The album is available at kingstonpo.com, e2onair.com or 0z1artsnentertainment.com.

Saturday, August 7, 2010

The State of Reggae

The New York reggae scene – specifically concerts, promoters and the paying public seem to be in a flux. The last spate of shows did not go well. Does the problem lie at the feet of greedy promoters, lackadaisical artists or a jaded public? Recently held local events failed to generate the kind of buzz guaranteed to keep all concerned happy. In fact, the word on the streets is that the award-winning Irie Jamborie; normally the biggest outdoor reggae festival in the east will not take place this year. One can only surmise that the cancellation comes hot on the heels of the visa clamp down which has affected many Jamaican dancehall artists.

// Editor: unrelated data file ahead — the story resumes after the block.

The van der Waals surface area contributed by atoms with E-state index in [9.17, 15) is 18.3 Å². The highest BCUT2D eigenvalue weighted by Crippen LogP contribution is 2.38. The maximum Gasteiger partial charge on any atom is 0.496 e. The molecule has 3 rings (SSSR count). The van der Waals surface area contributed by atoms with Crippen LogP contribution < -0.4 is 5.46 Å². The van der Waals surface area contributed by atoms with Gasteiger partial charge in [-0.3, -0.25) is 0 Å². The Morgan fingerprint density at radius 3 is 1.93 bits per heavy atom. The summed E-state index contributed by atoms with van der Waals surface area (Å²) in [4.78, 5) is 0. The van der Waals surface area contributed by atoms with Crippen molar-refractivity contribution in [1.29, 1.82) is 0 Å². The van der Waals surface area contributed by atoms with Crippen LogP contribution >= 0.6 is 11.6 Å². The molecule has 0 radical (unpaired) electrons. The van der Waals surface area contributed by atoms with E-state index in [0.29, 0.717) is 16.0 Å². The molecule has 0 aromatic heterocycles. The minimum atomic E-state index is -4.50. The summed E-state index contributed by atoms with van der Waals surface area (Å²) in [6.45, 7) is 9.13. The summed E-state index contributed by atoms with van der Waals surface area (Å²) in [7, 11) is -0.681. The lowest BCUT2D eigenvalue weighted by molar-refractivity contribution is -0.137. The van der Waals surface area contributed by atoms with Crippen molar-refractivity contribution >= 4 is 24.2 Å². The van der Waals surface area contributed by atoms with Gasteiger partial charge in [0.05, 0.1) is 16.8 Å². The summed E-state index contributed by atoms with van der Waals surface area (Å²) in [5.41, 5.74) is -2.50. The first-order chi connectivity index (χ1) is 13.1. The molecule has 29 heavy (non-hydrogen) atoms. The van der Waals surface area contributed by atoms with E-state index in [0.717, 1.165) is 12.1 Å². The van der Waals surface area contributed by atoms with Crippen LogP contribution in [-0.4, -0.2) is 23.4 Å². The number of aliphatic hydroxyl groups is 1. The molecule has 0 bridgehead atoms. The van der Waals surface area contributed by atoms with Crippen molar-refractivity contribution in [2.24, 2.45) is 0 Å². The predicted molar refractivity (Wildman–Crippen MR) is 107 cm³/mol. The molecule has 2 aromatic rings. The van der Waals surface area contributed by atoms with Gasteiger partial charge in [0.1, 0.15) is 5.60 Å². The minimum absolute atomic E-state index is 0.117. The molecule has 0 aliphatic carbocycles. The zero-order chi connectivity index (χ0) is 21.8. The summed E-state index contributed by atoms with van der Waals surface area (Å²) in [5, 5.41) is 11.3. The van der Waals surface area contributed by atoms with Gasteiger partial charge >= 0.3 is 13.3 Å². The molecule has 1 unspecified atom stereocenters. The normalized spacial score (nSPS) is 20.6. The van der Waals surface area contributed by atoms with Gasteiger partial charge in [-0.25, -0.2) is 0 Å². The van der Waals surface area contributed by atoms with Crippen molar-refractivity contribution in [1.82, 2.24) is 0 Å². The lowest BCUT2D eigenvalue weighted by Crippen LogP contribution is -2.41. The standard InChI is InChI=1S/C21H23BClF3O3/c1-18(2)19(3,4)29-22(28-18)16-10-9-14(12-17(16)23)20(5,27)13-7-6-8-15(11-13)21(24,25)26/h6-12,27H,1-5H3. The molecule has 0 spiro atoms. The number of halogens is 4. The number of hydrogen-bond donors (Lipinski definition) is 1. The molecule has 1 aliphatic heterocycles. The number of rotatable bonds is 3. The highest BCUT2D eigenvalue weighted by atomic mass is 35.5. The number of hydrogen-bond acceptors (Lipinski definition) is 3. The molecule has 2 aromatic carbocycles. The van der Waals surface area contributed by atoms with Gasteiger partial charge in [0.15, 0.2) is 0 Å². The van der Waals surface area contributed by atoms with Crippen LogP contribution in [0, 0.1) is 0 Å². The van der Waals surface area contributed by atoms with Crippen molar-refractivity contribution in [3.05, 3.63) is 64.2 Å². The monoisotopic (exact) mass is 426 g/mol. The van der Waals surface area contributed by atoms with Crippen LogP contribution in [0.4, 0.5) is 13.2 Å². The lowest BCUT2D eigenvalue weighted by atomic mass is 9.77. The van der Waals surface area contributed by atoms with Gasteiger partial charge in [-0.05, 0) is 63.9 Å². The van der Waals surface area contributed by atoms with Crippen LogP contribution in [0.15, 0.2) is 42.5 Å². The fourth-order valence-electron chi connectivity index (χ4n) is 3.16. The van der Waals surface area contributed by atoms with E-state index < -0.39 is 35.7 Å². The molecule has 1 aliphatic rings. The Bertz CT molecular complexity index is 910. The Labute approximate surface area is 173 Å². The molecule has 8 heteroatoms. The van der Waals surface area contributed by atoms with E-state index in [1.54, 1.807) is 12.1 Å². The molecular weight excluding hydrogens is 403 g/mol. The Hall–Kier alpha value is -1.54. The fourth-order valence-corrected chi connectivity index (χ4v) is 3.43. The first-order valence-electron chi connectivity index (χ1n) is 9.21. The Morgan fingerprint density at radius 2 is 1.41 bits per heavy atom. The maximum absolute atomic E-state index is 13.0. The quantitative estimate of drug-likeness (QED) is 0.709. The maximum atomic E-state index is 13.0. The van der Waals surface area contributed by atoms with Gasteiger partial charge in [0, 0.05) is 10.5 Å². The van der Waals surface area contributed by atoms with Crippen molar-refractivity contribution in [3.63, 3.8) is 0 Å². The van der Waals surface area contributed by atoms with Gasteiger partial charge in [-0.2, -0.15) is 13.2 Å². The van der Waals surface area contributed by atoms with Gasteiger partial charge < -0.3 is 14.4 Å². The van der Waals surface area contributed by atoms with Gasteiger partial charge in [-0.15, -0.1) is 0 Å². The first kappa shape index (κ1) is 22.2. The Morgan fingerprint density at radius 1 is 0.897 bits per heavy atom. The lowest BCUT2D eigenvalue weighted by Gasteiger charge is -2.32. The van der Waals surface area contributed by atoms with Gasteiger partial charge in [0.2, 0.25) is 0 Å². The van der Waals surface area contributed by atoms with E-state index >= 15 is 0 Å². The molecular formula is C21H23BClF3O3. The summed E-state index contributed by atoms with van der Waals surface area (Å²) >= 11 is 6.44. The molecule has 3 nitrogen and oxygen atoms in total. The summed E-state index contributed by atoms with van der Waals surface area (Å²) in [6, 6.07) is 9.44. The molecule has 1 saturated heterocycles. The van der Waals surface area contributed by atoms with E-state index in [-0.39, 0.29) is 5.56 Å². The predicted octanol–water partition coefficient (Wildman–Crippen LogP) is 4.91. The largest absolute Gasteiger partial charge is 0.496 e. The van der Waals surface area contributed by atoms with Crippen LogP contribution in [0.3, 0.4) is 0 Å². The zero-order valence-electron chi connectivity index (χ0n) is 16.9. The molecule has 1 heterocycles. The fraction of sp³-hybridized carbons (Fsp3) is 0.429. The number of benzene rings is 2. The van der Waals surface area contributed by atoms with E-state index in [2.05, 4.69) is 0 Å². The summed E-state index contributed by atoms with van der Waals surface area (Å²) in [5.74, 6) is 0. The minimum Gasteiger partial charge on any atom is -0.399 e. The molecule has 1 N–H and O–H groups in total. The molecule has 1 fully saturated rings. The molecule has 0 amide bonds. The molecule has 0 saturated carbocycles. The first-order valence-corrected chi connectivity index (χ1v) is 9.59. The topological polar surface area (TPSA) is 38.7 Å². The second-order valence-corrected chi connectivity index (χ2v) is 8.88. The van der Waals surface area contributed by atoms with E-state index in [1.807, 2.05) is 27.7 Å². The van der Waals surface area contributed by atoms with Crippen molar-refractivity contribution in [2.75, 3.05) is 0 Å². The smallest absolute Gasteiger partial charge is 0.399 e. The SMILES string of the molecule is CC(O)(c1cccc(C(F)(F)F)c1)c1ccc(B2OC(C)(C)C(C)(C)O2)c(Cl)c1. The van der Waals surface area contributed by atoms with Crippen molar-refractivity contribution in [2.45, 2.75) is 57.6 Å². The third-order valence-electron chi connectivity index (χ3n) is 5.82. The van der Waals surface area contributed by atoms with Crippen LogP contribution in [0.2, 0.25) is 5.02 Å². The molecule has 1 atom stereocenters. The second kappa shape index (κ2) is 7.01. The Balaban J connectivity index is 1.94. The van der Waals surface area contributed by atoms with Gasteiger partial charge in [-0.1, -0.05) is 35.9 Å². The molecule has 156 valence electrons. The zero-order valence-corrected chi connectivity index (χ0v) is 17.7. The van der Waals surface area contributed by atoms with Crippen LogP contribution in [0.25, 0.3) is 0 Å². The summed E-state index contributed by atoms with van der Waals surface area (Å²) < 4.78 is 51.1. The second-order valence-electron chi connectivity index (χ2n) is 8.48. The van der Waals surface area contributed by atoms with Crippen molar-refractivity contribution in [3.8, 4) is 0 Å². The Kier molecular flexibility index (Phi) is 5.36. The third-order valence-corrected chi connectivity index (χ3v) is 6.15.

In Europe, and London in particular, there is no shortage of reggae performances. There, the winning formula seems to be concerts featuring no more than three or four popular acts on each show. I can see where this would appeal to the New York set. You do the math! You see your favorite artist perform a full set of say 90 minutes. The promoter reduces his costs by having fewer ‘artists’ together with their ubiquitous followers comprising the entourage; and the paying public is satisfied with a less hurried show which in the past has seen the main acts somehow getting squeezed out. Having three or four artists on a stage show is definitely preferable to the shambles of dealing with numerous performers whose egos are sometimes bigger than their stage presence or catalogue of hits. The stage manager’s task consequently becomes more manageable. It’s also easier for one band to support the headline acts and encourages attendance at rehearsals if you know you only have to support three performers. Immediately you knock out the interminable delays that accompany band changes – of course, it goes without saying that it’s also financially preferable to not have to pay each performer to transport their individual band!